BeneTalk. This uses speech tracking technology to monitor speech and give feedback in real time. The aim is to help you make changes to your speech. For ages 8+.
DAF Pro. As the name suggests, this offers Delayed Auditory Feedback (DAF). See the section above for more on DAF.
Stamurai. This includes DAF and lets you practise reading aloud. It also gives guided meditation and breathing exercises.
App for parents
Penguin — Support for Stammering. A 10-day programme for parents whose child has started stammering. Each day has a short video with a task to help reflect on their situation. It then helps set up strategies to support themselves and their family. This app is also used by quite a few NHS Speech & Language Therapy departments. Read an article from Jaclyn, a speech & language therapist who was involved in creating the app.
Apps installed on a smartphone may or may not work during telephone calls. Look at the app description and reviews, but ultimately you will need to test it on your phone. They usually work with a Bluetooth headset but this might add a further delay in the sound.
An alternative to apps are electronic fluency devices that use AAF technology.
There are two types of device:
- One which fits in or around the ear, like a hearing aid.
- A handheld box you can slip into a pocket and use with a wireless or wired earphone.
Devices might be an option if you don't have a smartphone or if you want to use something separately from your phone.
They can be very expensive though — some devices sell for thousands of pounds. If you have a smartphone you're probably better off downloading an app for a fraction of the price. It's also worth noting that devices only provide AAF technology. They don't offer features that some apps do, eg speech tracking, exercises and reading practise.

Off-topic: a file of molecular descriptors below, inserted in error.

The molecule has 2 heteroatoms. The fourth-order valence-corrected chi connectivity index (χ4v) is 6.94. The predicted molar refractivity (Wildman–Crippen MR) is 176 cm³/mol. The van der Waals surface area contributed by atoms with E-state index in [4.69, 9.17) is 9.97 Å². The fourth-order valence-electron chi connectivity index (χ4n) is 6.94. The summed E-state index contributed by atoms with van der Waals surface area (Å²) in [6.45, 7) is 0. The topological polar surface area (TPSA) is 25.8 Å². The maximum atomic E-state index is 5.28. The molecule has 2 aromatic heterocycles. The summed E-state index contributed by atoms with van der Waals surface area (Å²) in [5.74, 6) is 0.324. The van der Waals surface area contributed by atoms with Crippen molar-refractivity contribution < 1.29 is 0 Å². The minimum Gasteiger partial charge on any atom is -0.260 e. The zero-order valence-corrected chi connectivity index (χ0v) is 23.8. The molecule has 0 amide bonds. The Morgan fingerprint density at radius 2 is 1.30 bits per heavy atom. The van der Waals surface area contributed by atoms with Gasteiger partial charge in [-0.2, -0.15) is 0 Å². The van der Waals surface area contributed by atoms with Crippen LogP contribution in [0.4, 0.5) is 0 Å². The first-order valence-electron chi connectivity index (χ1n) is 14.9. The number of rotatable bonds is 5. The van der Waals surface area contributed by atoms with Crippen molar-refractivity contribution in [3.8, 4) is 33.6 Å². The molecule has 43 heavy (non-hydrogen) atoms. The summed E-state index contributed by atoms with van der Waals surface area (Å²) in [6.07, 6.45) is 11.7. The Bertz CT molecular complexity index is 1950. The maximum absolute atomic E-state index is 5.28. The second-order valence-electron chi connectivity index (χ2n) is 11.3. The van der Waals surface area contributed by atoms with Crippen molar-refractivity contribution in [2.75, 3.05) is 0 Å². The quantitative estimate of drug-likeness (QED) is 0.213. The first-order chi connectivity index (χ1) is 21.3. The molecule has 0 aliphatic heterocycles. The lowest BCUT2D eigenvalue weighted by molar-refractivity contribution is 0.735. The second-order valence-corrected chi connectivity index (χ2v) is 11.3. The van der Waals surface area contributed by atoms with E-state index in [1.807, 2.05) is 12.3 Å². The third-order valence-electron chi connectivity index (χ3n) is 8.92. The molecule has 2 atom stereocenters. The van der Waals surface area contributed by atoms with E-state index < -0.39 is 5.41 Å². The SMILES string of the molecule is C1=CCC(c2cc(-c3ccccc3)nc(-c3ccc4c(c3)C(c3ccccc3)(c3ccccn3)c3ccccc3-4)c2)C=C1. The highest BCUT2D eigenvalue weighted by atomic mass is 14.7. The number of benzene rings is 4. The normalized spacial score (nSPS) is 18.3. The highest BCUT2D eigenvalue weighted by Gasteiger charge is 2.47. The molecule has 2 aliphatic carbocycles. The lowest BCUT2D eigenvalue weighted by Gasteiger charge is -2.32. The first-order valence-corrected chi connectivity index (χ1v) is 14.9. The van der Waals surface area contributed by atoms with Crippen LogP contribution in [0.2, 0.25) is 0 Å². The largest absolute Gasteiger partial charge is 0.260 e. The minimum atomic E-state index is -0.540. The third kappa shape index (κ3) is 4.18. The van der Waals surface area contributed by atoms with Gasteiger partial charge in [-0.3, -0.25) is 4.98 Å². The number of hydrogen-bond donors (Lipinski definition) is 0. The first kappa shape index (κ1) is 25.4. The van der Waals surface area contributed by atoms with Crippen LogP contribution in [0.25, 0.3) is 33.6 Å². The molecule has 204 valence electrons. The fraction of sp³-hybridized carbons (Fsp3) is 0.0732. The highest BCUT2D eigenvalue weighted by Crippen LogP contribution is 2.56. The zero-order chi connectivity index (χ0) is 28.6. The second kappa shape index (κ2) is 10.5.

Before spending a lot of money it might be an idea to get advice from a speech & language therapist. See Adult Stammering Therapy & Courses to find a therapist near you.
Here are some devices available to buy:
Speak for Less. In-ear devices with a money back guarantee option.
VoiceAmp. Wired and wireless options are available.
Casa Futura Technologies. A website about stammering which includes a catalogue of DAF and FAF devices.
Paying for a device
Unfortunately NHS funding for fluency devices is not generally available. But you might be able to get some help with costs through the following methods:
Disabled Student Allowances
If you're a student you may be eligible to apply for a Disabled Student Allowance.
Access to Work grants
If you are working, or wanting to start work, you may be able to get funding though the Access to Work scheme. You or your employer may need to pay part of the cost. As well as the Access to Work eligibility criteria, you'll need to have an assessment by a speech & language therapist. You'll also need to have used a fluency device for a trial period.
Via your employer
If you are in work, it may be worth asking your employer if they could provide financial support to pay for a device. This is if it would make a big difference to the way you do your job.
If you have difficulty getting funding from any of the above sources, let us know. Email firstname.lastname@example.org